Combating impunity. Ending silence. Violence against women in Javanese villages
Java, Indonesia: In October 2016, Sisters For Change published our first Indonesian report Combating Impunity. Ending silence. Making laws to stop violence against women real for rural women and girls in Java, Indonesia. This report was the result of an 18-month legal empowerment programme with PEKKA Bantul carried out in Bantul, Java – a rural, agro-based community representative of the majority of non-urban communities on the island of Java where 60% of the Indonesian population lives. SFC and PEKKA Bantul conducted a quantitative survey to measure prevalence of violence against women and also collected case evidence, interviews and stakeholder meetings with public authorities across 36 villages in 6 districts.
The report evidences alarming levels of discrimination and violence suffered by women in Bantul and highlights the failings of the formal and informal ‘adat’ justice systems in investigating cases and holding perpetrators to account. Key findings include:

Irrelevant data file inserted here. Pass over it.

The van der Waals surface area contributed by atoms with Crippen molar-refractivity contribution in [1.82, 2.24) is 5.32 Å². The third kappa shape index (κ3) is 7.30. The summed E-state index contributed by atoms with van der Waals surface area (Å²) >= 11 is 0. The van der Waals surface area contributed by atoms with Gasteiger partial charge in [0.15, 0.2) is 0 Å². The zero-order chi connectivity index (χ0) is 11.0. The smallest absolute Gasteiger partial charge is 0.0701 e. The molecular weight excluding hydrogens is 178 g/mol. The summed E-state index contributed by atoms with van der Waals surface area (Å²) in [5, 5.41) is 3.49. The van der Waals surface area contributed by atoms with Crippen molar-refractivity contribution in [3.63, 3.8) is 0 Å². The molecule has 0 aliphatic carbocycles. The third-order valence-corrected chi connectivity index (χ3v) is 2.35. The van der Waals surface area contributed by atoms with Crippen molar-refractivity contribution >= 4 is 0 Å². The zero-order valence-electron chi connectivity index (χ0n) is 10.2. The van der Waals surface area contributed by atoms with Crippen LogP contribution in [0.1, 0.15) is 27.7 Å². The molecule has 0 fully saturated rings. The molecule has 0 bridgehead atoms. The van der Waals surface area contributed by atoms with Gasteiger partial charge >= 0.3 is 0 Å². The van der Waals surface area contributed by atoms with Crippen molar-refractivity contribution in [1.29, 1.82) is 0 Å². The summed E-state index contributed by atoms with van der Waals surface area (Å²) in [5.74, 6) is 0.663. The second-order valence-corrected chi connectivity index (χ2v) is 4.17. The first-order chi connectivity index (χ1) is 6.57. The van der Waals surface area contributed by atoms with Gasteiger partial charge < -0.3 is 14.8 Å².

- 1 in 2 women in rural villages in Bantul have been in a relationship with a partner that was emotionally, physically or sexually abusive
- 1 in 5 rural women have experienced rape
- Over 80% of women who have experienced violence did not report it to the authorities
- 1 in 2 women who reported violence were doubted, blamed, told violence was not a crime or that it was ’normal’
- 4 in 5 reported cases resulted in no prosecution of the perpetrator
The primary recommendation made in the report is for improved implementation by public authorities at the village level of the Elimination of Violence in the Household Law 2004 and Indonesian Criminal Code in respect of sexual violence and abuse. We also advocate for the adoption of a victim-centred approach, a greater emphasis on criminal accountability and conviction of perpetrators, and an end to forced mediation between victim and perpetrator which regularly occurs at the village level. In addition, we call on regional and provincial government to prioritise village-level awareness-raising campaigns on violence against women and girls, with the aim of ending social acceptance of violence.